With their formal organization, the Olympics took the shape of the classic baseball club. But they came from an older model. Baseball requires sufficient space, a sufficient number of players, and sufficient time to play It. For juveniles, these requirements naturally come together on the school ground. Baseball followed westward white settlement, arriving as soon as population density had risen high enough to support a school. Matters were not so simple for adult play. There was a widespread taboo against playing on Sunday, which was the only frequent opportunity. This left occasional events such as barn-raisings and the calendar of holidays. The Fourth of July was by far the most important warm-weather holiday, and baseball play was a widespread feature of the day.
Sometimes these holiday games were impromptu. Sometimes they were planned in advance. It was an easy step from advance planning to organizing a club for the annual festivity: a bit like Philadelphia’s Mummers clubs today organize for the New Year’s parade. One of the predecessor groups that formed the Olympics was such a club. They had organized to play ball annually on Independence Day. They occasionally played informal games at other times. A few members went to Camden, where they began playing with the regulars there, leading to the merger of 1833.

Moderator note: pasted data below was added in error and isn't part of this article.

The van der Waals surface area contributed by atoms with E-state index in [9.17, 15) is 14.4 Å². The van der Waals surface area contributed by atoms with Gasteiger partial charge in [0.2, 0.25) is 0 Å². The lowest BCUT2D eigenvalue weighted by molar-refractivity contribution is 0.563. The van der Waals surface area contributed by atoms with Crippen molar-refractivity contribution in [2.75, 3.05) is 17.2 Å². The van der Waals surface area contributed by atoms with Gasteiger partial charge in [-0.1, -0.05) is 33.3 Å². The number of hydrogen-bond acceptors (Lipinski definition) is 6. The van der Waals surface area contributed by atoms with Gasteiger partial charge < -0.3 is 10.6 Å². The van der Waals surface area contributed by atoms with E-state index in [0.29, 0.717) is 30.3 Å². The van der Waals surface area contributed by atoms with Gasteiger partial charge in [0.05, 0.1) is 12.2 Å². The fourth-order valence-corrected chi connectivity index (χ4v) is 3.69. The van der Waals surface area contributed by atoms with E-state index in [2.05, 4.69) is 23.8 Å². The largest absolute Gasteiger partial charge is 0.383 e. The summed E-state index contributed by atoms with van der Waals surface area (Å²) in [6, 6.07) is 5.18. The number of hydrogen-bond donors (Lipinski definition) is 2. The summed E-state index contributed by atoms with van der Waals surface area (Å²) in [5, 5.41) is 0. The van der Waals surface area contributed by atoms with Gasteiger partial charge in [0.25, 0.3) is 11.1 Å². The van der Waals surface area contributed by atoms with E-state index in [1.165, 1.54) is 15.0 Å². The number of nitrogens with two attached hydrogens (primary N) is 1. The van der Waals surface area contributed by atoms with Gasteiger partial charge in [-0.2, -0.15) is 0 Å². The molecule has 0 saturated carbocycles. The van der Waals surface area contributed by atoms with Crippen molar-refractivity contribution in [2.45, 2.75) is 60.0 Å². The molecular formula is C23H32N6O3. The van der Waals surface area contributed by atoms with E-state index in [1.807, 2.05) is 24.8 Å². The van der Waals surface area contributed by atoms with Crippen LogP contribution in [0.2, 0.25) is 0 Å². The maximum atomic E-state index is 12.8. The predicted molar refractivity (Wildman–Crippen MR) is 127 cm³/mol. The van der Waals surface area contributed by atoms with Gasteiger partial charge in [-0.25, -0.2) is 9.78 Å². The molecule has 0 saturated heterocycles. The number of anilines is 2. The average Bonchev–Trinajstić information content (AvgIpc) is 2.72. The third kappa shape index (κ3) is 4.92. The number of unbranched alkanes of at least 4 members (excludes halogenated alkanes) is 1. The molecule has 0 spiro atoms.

The club retained something of its holiday origin. They would turn out in force every Fourth of July for ball play, accompanied by their longtime president, attorney William Whitman, reading the Declaration of Independence, the singing of national songs, and “an address delivered for the perpetuation of the Stars and Stripes.”
The Olympics were not the first baseball club, nor were they the most influential. They do, however, hold a unique status as the only club before the Knickerbockers to be well documented. Other early clubs are known only by vague references and reminiscences made long after they had faded away. The Olympics were the only pre–Knickerbocker club to survive into baseball’s heyday. As the club switched to the New York game in 1860, it already was aware of its unique status. It still included some of its original members, who kept its institutional memory, and took care to record its history. In 1866 the club published a pamphlet that included a history of the club and its historical membership roster.